The progression in Dreamer Isioma’s past few works has been astounding so far. Experiencing a great launch in their career due to the bedroom pop sounds of the hit single “Sensitive,” Dreamer utilizes this album to display their range through a variety of genres — psychedelic rock, funk, R&B, pop, and Afrobeats — all used to explain a futuristic story of a character working against the oppressive government. The apocalyptic vibes of this piece serve to represent Dreamer’s inner frustrations of the world in a lyrically and musically talented spin, utilizing this scenery as a metaphor for their desire to invoke dramatic change in our world.
This latest piece embraced the artist’s femme-leaning aesthetics through its title of “Princess Forever,” drawing on their experiences as a transmasculine person. In an article written by i-D, Dreamer states that being a princess “just means being fabulous. Fabulous, at a certain high status, and being a good model for the people around you.” These words serve as a great representation of Dreamer’s attempts to visualize queer love through the lens of dreamy aesthetics.
“Ah” serves as a perfect opening to the sound of the album, representing the feel of a slow sunrise on a cool morning. The airy synth and slow drum beat gives the feeling that you’re looking up at the ceiling to feel the sun rays on your face as you are rising from bed, and Dreamer presents a similar theme in many other tracks at the start of the album. It’s an amazing contrast to have, considering the title of their prior album was “Goodnight Dreamer.” The artist attempts to represent a new start of their artistic journey through the entrance of this album, which I believe has built to the charm of Dreamer’s work.
“Why Pray to God” is one of the highlight tracks that display their visual imagery skills. Using lines like “Lightning streaks across the galaxy / Explains the thunder screams from the moon / But that’s no excuse for how you say my name” provides a dramatic calling out to their ex that extends beyond our current scientific reach. They attempt to emphasize these types of endless boundaries to represent the symbolic memories that gloss Dreamer’s pieces in the album. Other tracks attempt to call out to Dreamer’s appreciation for space through not only the titles, but also through the use of psychedelic rock effects like reverb and distortion.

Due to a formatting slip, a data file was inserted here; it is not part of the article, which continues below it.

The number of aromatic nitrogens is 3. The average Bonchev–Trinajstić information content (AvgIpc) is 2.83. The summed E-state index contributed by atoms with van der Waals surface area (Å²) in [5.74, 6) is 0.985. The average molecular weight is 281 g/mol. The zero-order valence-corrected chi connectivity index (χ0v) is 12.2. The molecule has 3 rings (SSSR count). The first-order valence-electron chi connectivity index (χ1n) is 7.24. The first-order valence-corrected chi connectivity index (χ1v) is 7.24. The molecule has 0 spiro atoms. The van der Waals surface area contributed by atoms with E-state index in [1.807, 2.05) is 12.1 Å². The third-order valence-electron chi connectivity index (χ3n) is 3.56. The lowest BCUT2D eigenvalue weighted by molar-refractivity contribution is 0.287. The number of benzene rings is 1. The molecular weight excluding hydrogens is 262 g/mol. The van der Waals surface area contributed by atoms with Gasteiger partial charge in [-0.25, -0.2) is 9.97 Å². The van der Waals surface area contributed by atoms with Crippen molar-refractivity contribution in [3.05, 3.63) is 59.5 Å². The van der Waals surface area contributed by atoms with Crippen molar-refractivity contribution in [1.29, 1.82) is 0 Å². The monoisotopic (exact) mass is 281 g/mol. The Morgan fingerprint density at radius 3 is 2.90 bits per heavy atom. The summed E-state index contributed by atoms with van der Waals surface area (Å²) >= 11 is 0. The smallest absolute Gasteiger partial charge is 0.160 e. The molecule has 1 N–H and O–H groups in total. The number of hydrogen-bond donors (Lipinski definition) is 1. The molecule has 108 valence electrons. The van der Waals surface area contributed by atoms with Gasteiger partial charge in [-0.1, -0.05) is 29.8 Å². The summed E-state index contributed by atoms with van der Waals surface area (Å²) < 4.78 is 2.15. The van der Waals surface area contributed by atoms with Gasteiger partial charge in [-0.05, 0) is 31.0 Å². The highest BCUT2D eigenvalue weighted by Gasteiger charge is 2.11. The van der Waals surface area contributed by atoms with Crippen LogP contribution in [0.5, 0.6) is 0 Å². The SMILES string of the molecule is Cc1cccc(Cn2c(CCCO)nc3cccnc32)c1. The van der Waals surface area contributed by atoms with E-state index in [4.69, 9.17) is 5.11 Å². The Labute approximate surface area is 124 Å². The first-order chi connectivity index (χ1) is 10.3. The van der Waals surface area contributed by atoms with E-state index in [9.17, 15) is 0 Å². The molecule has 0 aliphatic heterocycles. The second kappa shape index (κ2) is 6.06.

“Love and Rage” and “Venus Versus Mars” are two sides of the same coin. Their titles imply that these strong emotions are in a ceaseless battle, but such impressions disappear as Dreamer’s lyrical abilities elucidate it as a passionate call for alliance. Utilizing Roman mythology to describe this range of emotions, Dreamer states the following: “Love’s the only war I’m a stranger to / Let’s fight together, boo / If I’m thе God of war, can you be my truce?” Though both tracks represent a similar theme, the pace of both are evidently different, with “Love and Rage” describing the initial sprint to Dreamer’s partner and “Venus Versus Mars” representing the final plea. It’s a progression that is relatable in the fight to establish and maintain a relationship due to the emotions being high throughout this struggle, but one’s energy toward resolving this issue is taking a staggering toll.
One pitfall of the album is that there are very few contrasting tracks, making some seem almost indiscernible to one another. This is especially true of the first half of the album; that is a primary reason for many of my favorite tracks for this album being in the later half. “Gimme a Chance” and “Touch Your Soul” have a shimmery glow, with the use of harps, congas, and chimes in a faster pace than prior tracks. This allowed me to stay more engaged with the instrumentals, which help build the yearning emotions Dreamer attempts to emphasize. Furthermore, the featured artist Merlyn Wood in “Touch Your Soul” also provides a flow that blends perfectly both with the beat and Dreamer’s soft voice. This track was a slow grow for me, but the excellent Afrobeats fusion percussion eventually propelled the piece forward on my tier list.
The primary criticism I have in the total album tracklist is the sequencing. Though the start of the album was perfect to provide a slow rise to the dreamy feel, it could benefit from mixing in the tracks from the second half with the first portion. This would allow for a rising and falling action that would tune in audience members to the full arrangement. I believe Dreamer Isioma’s prior piece Goodnight Dreamer perfectly represented the type of expectations I had set out for this album. Being a casual follower of many of Dreamer Isioma’s past works, Princess Forever is an experiment that I would like to see at greater depths. Perhaps this can be accomplished with a deluxe version or other future works to come, as many of the genres mixed into these tracks were executed in an enticing manner that I would be excited to see more of soon.